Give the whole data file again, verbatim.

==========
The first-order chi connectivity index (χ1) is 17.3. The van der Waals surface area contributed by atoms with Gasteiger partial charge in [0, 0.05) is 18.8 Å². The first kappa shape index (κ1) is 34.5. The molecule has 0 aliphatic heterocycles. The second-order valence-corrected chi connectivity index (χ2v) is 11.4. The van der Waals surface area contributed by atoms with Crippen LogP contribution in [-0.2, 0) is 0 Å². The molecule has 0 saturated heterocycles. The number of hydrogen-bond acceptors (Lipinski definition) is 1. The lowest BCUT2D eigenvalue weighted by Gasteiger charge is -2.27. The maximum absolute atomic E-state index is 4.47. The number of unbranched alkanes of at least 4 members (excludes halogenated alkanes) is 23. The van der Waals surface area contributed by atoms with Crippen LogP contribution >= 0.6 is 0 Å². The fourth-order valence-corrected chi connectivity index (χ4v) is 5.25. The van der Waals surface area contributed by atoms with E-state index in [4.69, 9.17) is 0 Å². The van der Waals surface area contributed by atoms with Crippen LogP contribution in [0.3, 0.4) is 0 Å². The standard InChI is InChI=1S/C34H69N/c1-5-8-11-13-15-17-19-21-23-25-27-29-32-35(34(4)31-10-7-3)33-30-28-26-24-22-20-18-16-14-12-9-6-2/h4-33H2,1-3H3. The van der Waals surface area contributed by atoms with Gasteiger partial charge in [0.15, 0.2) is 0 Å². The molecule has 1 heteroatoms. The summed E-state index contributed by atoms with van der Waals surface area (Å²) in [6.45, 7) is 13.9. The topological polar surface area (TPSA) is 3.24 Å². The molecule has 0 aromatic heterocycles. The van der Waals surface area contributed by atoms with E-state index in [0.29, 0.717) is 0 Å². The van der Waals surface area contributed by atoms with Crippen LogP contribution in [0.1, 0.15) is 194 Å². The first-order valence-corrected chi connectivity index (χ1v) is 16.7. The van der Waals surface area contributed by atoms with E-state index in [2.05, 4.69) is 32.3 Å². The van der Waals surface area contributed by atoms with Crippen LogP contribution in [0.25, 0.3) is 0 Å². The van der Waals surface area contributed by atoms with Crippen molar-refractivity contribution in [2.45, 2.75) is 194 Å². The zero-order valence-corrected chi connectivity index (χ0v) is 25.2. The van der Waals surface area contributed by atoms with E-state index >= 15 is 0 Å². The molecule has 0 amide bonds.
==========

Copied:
The first-order chi connectivity index (χ1) is 17.3. The van der Waals surface area contributed by atoms with Gasteiger partial charge in [0, 0.05) is 18.8 Å². The first kappa shape index (κ1) is 34.5. The molecule has 0 aliphatic heterocycles. The second-order valence-corrected chi connectivity index (χ2v) is 11.4. The van der Waals surface area contributed by atoms with Crippen LogP contribution in [-0.2, 0) is 0 Å². The molecule has 0 saturated heterocycles. The number of hydrogen-bond acceptors (Lipinski definition) is 1. The lowest BCUT2D eigenvalue weighted by Gasteiger charge is -2.27. The maximum absolute atomic E-state index is 4.47. The number of unbranched alkanes of at least 4 members (excludes halogenated alkanes) is 23. The van der Waals surface area contributed by atoms with Crippen LogP contribution >= 0.6 is 0 Å². The fourth-order valence-corrected chi connectivity index (χ4v) is 5.25. The van der Waals surface area contributed by atoms with E-state index in [4.69, 9.17) is 0 Å². The van der Waals surface area contributed by atoms with Crippen LogP contribution in [0.3, 0.4) is 0 Å². The standard InChI is InChI=1S/C34H69N/c1-5-8-11-13-15-17-19-21-23-25-27-29-32-35(34(4)31-10-7-3)33-30-28-26-24-22-20-18-16-14-12-9-6-2/h4-33H2,1-3H3. The van der Waals surface area contributed by atoms with Gasteiger partial charge in [0.15, 0.2) is 0 Å². The molecule has 1 heteroatoms. The summed E-state index contributed by atoms with van der Waals surface area (Å²) in [6.45, 7) is 13.9. The topological polar surface area (TPSA) is 3.24 Å². The molecule has 0 aromatic heterocycles. The van der Waals surface area contributed by atoms with E-state index in [0.29, 0.717) is 0 Å². The van der Waals surface area contributed by atoms with Crippen LogP contribution in [0.1, 0.15) is 194 Å². The first-order valence-corrected chi connectivity index (χ1v) is 16.7. The van der Waals surface area contributed by atoms with E-state index in [2.05, 4.69) is 32.3 Å². The van der Waals surface area contributed by atoms with Crippen LogP contribution in [0.25, 0.3) is 0 Å². The van der Waals surface area contributed by atoms with Crippen molar-refractivity contribution in [2.45, 2.75) is 194 Å². The zero-order valence-corrected chi connectivity index (χ0v) is 25.2. The van der Waals surface area contributed by atoms with E-state index >= 15 is 0 Å². The molecule has 0 amide bonds.